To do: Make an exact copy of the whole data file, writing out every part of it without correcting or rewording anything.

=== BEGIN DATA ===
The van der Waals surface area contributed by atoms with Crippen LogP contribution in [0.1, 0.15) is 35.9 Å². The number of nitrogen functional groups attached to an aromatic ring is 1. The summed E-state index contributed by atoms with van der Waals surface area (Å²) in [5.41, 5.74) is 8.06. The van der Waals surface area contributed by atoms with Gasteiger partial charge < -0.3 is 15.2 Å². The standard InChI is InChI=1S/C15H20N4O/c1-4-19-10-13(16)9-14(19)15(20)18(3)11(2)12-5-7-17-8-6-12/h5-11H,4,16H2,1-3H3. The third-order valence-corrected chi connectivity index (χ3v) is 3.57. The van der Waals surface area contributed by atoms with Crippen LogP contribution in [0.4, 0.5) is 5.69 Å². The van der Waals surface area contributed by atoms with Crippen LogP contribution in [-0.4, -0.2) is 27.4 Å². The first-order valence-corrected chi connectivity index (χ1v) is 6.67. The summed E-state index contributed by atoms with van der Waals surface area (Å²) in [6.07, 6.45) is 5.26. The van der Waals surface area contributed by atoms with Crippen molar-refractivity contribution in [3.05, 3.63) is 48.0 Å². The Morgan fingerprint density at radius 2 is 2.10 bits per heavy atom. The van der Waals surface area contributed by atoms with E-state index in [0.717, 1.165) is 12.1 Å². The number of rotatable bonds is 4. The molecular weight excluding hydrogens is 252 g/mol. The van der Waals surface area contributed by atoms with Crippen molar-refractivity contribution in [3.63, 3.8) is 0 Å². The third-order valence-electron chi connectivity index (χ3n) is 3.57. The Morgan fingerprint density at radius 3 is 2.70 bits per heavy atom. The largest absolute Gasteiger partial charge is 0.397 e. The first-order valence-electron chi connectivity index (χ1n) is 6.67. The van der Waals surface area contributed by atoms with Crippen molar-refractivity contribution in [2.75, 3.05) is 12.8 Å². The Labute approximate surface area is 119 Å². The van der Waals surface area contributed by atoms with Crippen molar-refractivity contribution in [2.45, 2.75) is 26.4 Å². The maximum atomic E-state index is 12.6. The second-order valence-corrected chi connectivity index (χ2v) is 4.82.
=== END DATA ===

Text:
The van der Waals surface area contributed by atoms with Crippen LogP contribution in [0.1, 0.15) is 35.9 Å². The number of nitrogen functional groups attached to an aromatic ring is 1. The summed E-state index contributed by atoms with van der Waals surface area (Å²) in [5.41, 5.74) is 8.06. The van der Waals surface area contributed by atoms with Gasteiger partial charge < -0.3 is 15.2 Å². The standard InChI is InChI=1S/C15H20N4O/c1-4-19-10-13(16)9-14(19)15(20)18(3)11(2)12-5-7-17-8-6-12/h5-11H,4,16H2,1-3H3. The third-order valence-corrected chi connectivity index (χ3v) is 3.57. The van der Waals surface area contributed by atoms with Crippen LogP contribution in [0.4, 0.5) is 5.69 Å². The van der Waals surface area contributed by atoms with Crippen LogP contribution in [-0.4, -0.2) is 27.4 Å². The first-order valence-corrected chi connectivity index (χ1v) is 6.67. The summed E-state index contributed by atoms with van der Waals surface area (Å²) in [6.07, 6.45) is 5.26. The van der Waals surface area contributed by atoms with Crippen molar-refractivity contribution in [3.05, 3.63) is 48.0 Å². The Morgan fingerprint density at radius 2 is 2.10 bits per heavy atom. The van der Waals surface area contributed by atoms with E-state index in [0.717, 1.165) is 12.1 Å². The number of rotatable bonds is 4. The molecular weight excluding hydrogens is 252 g/mol. The van der Waals surface area contributed by atoms with Crippen molar-refractivity contribution in [3.63, 3.8) is 0 Å². The third-order valence-electron chi connectivity index (χ3n) is 3.57. The Morgan fingerprint density at radius 3 is 2.70 bits per heavy atom. The largest absolute Gasteiger partial charge is 0.397 e. The first-order valence-electron chi connectivity index (χ1n) is 6.67. The van der Waals surface area contributed by atoms with Crippen molar-refractivity contribution in [2.75, 3.05) is 12.8 Å². The Labute approximate surface area is 119 Å². The van der Waals surface area contributed by atoms with Crippen molar-refractivity contribution in [2.45, 2.75) is 26.4 Å². The maximum atomic E-state index is 12.6. The second-order valence-corrected chi connectivity index (χ2v) is 4.82.